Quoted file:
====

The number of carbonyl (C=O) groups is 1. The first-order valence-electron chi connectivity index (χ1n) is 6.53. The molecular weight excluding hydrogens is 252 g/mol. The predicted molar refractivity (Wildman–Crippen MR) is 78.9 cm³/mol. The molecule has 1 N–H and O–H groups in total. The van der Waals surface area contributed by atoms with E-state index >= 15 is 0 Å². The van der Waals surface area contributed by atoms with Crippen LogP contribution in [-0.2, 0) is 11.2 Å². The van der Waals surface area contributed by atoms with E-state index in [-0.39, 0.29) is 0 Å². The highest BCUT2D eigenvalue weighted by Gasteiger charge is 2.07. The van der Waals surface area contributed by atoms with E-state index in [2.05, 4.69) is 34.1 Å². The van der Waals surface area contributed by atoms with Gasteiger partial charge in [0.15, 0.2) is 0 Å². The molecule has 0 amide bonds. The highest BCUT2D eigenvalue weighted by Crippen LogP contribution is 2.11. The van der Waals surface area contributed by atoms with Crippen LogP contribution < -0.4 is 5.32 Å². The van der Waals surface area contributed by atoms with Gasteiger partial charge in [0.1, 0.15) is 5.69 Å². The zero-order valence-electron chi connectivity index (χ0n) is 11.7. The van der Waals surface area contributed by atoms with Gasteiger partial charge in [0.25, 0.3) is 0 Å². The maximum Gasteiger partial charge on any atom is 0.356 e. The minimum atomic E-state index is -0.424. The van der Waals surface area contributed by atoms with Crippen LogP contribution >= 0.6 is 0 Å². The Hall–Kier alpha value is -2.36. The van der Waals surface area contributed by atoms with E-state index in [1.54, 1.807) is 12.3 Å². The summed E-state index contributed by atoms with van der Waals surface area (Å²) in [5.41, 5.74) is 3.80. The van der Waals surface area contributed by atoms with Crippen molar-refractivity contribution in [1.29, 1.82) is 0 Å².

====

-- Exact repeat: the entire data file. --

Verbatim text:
The number of carbonyl (C=O) groups is 1. The first-order valence-electron chi connectivity index (χ1n) is 6.53. The molecular weight excluding hydrogens is 252 g/mol. The predicted molar refractivity (Wildman–Crippen MR) is 78.9 cm³/mol. The molecule has 1 N–H and O–H groups in total. The van der Waals surface area contributed by atoms with E-state index >= 15 is 0 Å². The van der Waals surface area contributed by atoms with Crippen LogP contribution in [-0.2, 0) is 11.2 Å². The van der Waals surface area contributed by atoms with E-state index in [-0.39, 0.29) is 0 Å². The highest BCUT2D eigenvalue weighted by Gasteiger charge is 2.07. The van der Waals surface area contributed by atoms with E-state index in [2.05, 4.69) is 34.1 Å². The van der Waals surface area contributed by atoms with Gasteiger partial charge in [0.15, 0.2) is 0 Å². The molecule has 0 amide bonds. The highest BCUT2D eigenvalue weighted by Crippen LogP contribution is 2.11. The van der Waals surface area contributed by atoms with Crippen LogP contribution < -0.4 is 5.32 Å². The van der Waals surface area contributed by atoms with Gasteiger partial charge in [0.1, 0.15) is 5.69 Å². The zero-order valence-electron chi connectivity index (χ0n) is 11.7. The van der Waals surface area contributed by atoms with Gasteiger partial charge in [0.25, 0.3) is 0 Å². The maximum Gasteiger partial charge on any atom is 0.356 e. The minimum atomic E-state index is -0.424. The van der Waals surface area contributed by atoms with Crippen LogP contribution >= 0.6 is 0 Å². The Hall–Kier alpha value is -2.36. The van der Waals surface area contributed by atoms with E-state index in [1.54, 1.807) is 12.3 Å². The summed E-state index contributed by atoms with van der Waals surface area (Å²) in [5.41, 5.74) is 3.80. The van der Waals surface area contributed by atoms with Crippen molar-refractivity contribution in [1.29, 1.82) is 0 Å².